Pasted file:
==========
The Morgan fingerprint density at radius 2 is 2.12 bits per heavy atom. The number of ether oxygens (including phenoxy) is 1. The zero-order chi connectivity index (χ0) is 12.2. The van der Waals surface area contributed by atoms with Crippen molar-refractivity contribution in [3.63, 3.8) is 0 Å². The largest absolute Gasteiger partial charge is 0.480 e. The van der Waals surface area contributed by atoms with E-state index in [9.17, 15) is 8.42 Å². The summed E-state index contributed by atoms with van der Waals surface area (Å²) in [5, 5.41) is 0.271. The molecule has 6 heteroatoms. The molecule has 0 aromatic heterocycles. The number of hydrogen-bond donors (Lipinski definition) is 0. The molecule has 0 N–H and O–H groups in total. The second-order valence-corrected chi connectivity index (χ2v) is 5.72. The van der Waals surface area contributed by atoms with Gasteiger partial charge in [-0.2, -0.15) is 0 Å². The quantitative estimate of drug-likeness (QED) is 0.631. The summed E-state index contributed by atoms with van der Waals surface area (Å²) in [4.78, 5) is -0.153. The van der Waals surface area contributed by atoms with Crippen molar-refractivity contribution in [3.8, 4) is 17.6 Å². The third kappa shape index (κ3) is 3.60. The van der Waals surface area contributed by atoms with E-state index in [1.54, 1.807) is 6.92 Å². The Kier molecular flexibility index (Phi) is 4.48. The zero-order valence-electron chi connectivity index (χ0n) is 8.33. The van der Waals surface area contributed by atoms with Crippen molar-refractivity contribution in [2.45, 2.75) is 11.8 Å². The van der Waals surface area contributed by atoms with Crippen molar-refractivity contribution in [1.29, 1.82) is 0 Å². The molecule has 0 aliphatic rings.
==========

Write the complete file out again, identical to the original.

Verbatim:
The Morgan fingerprint density at radius 2 is 2.12 bits per heavy atom. The number of ether oxygens (including phenoxy) is 1. The zero-order chi connectivity index (χ0) is 12.2. The van der Waals surface area contributed by atoms with Crippen molar-refractivity contribution in [3.63, 3.8) is 0 Å². The largest absolute Gasteiger partial charge is 0.480 e. The van der Waals surface area contributed by atoms with E-state index in [9.17, 15) is 8.42 Å². The summed E-state index contributed by atoms with van der Waals surface area (Å²) in [5, 5.41) is 0.271. The molecule has 6 heteroatoms. The molecule has 0 aromatic heterocycles. The number of hydrogen-bond donors (Lipinski definition) is 0. The molecule has 0 N–H and O–H groups in total. The second-order valence-corrected chi connectivity index (χ2v) is 5.72. The van der Waals surface area contributed by atoms with Gasteiger partial charge in [-0.2, -0.15) is 0 Å². The quantitative estimate of drug-likeness (QED) is 0.631. The summed E-state index contributed by atoms with van der Waals surface area (Å²) in [4.78, 5) is -0.153. The van der Waals surface area contributed by atoms with Crippen molar-refractivity contribution in [3.8, 4) is 17.6 Å². The third kappa shape index (κ3) is 3.60. The van der Waals surface area contributed by atoms with E-state index in [1.54, 1.807) is 6.92 Å². The Kier molecular flexibility index (Phi) is 4.48. The zero-order valence-electron chi connectivity index (χ0n) is 8.33. The van der Waals surface area contributed by atoms with Crippen molar-refractivity contribution in [2.45, 2.75) is 11.8 Å². The van der Waals surface area contributed by atoms with Crippen molar-refractivity contribution in [1.29, 1.82) is 0 Å². The molecule has 0 aliphatic rings.